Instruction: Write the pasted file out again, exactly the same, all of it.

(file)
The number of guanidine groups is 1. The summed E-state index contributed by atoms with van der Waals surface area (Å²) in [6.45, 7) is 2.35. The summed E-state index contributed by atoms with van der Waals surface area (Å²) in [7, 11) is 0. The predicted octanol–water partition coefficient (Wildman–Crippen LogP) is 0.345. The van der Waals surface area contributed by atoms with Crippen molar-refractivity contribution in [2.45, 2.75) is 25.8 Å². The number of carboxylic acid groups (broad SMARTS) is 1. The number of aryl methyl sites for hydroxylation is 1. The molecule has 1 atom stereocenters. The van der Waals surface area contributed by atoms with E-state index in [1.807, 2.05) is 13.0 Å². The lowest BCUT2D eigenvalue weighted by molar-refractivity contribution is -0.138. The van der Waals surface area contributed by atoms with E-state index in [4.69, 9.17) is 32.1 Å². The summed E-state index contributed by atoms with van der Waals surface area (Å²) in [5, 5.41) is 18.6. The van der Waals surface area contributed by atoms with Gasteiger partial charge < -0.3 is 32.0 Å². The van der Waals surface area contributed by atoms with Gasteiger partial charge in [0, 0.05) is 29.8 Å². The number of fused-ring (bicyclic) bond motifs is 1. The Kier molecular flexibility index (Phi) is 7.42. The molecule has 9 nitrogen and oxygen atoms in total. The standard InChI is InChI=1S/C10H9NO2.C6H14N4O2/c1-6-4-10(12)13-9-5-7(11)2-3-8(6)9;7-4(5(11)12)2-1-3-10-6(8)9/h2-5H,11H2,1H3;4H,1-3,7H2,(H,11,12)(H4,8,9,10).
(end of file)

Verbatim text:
The number of guanidine groups is 1. The summed E-state index contributed by atoms with van der Waals surface area (Å²) in [6.45, 7) is 2.35. The summed E-state index contributed by atoms with van der Waals surface area (Å²) in [7, 11) is 0. The predicted octanol–water partition coefficient (Wildman–Crippen LogP) is 0.345. The van der Waals surface area contributed by atoms with Crippen molar-refractivity contribution in [2.45, 2.75) is 25.8 Å². The number of carboxylic acid groups (broad SMARTS) is 1. The number of aryl methyl sites for hydroxylation is 1. The molecule has 1 atom stereocenters. The van der Waals surface area contributed by atoms with E-state index in [1.807, 2.05) is 13.0 Å². The lowest BCUT2D eigenvalue weighted by molar-refractivity contribution is -0.138. The van der Waals surface area contributed by atoms with E-state index in [4.69, 9.17) is 32.1 Å². The summed E-state index contributed by atoms with van der Waals surface area (Å²) in [5, 5.41) is 18.6. The van der Waals surface area contributed by atoms with Gasteiger partial charge < -0.3 is 32.0 Å². The van der Waals surface area contributed by atoms with Gasteiger partial charge in [0, 0.05) is 29.8 Å². The number of fused-ring (bicyclic) bond motifs is 1. The Kier molecular flexibility index (Phi) is 7.42. The molecule has 9 nitrogen and oxygen atoms in total. The standard InChI is InChI=1S/C10H9NO2.C6H14N4O2/c1-6-4-10(12)13-9-5-7(11)2-3-8(6)9;7-4(5(11)12)2-1-3-10-6(8)9/h2-5H,11H2,1H3;4H,1-3,7H2,(H,11,12)(H4,8,9,10).